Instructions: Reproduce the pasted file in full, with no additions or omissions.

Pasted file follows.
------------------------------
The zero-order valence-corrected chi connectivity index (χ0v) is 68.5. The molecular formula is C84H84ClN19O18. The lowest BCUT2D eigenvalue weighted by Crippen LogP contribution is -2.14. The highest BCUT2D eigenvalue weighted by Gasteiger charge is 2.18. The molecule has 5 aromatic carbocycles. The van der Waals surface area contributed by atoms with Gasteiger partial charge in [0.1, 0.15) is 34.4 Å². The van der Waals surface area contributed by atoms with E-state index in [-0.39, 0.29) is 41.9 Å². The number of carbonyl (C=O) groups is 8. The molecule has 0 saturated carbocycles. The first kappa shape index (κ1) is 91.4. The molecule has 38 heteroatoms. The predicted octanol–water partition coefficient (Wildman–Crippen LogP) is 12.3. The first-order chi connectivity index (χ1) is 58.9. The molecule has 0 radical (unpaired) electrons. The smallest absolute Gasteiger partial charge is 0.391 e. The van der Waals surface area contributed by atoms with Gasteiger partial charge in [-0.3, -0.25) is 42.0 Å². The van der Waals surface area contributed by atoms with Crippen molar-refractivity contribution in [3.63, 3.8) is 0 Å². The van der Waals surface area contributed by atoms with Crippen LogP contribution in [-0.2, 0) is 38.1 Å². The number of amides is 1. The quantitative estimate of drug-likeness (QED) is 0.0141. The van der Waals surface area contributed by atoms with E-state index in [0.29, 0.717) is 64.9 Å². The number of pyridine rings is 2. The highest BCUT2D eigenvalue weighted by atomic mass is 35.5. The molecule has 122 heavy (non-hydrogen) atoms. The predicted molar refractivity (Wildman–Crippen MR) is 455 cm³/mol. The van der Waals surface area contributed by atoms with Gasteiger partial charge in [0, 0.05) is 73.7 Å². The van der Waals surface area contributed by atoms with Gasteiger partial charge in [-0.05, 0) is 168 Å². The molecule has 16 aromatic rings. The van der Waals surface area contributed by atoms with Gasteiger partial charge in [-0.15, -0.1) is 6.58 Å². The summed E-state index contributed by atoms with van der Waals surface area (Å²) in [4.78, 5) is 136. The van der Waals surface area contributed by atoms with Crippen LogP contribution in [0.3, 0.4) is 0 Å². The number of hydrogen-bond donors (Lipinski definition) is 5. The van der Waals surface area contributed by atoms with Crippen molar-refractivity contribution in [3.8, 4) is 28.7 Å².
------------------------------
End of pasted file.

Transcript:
The zero-order valence-corrected chi connectivity index (χ0v) is 68.5. The molecular formula is C84H84ClN19O18. The lowest BCUT2D eigenvalue weighted by Crippen LogP contribution is -2.14. The highest BCUT2D eigenvalue weighted by Gasteiger charge is 2.18. The molecule has 5 aromatic carbocycles. The van der Waals surface area contributed by atoms with Gasteiger partial charge in [0.1, 0.15) is 34.4 Å². The van der Waals surface area contributed by atoms with E-state index in [-0.39, 0.29) is 41.9 Å². The number of carbonyl (C=O) groups is 8. The molecule has 0 saturated carbocycles. The first kappa shape index (κ1) is 91.4. The molecule has 38 heteroatoms. The predicted octanol–water partition coefficient (Wildman–Crippen LogP) is 12.3. The first-order chi connectivity index (χ1) is 58.9. The molecule has 0 radical (unpaired) electrons. The smallest absolute Gasteiger partial charge is 0.391 e. The van der Waals surface area contributed by atoms with Gasteiger partial charge in [-0.3, -0.25) is 42.0 Å². The van der Waals surface area contributed by atoms with Crippen molar-refractivity contribution in [3.63, 3.8) is 0 Å². The van der Waals surface area contributed by atoms with Crippen LogP contribution in [-0.2, 0) is 38.1 Å². The number of amides is 1. The quantitative estimate of drug-likeness (QED) is 0.0141. The van der Waals surface area contributed by atoms with E-state index in [0.29, 0.717) is 64.9 Å². The number of pyridine rings is 2. The highest BCUT2D eigenvalue weighted by atomic mass is 35.5. The molecule has 122 heavy (non-hydrogen) atoms. The predicted molar refractivity (Wildman–Crippen MR) is 455 cm³/mol. The van der Waals surface area contributed by atoms with Gasteiger partial charge in [0, 0.05) is 73.7 Å². The van der Waals surface area contributed by atoms with Gasteiger partial charge in [-0.05, 0) is 168 Å². The molecule has 16 aromatic rings. The van der Waals surface area contributed by atoms with Gasteiger partial charge in [-0.15, -0.1) is 6.58 Å². The summed E-state index contributed by atoms with van der Waals surface area (Å²) in [4.78, 5) is 136. The van der Waals surface area contributed by atoms with Crippen LogP contribution in [0.3, 0.4) is 0 Å². The number of hydrogen-bond donors (Lipinski definition) is 5. The van der Waals surface area contributed by atoms with Crippen molar-refractivity contribution in [3.8, 4) is 28.7 Å².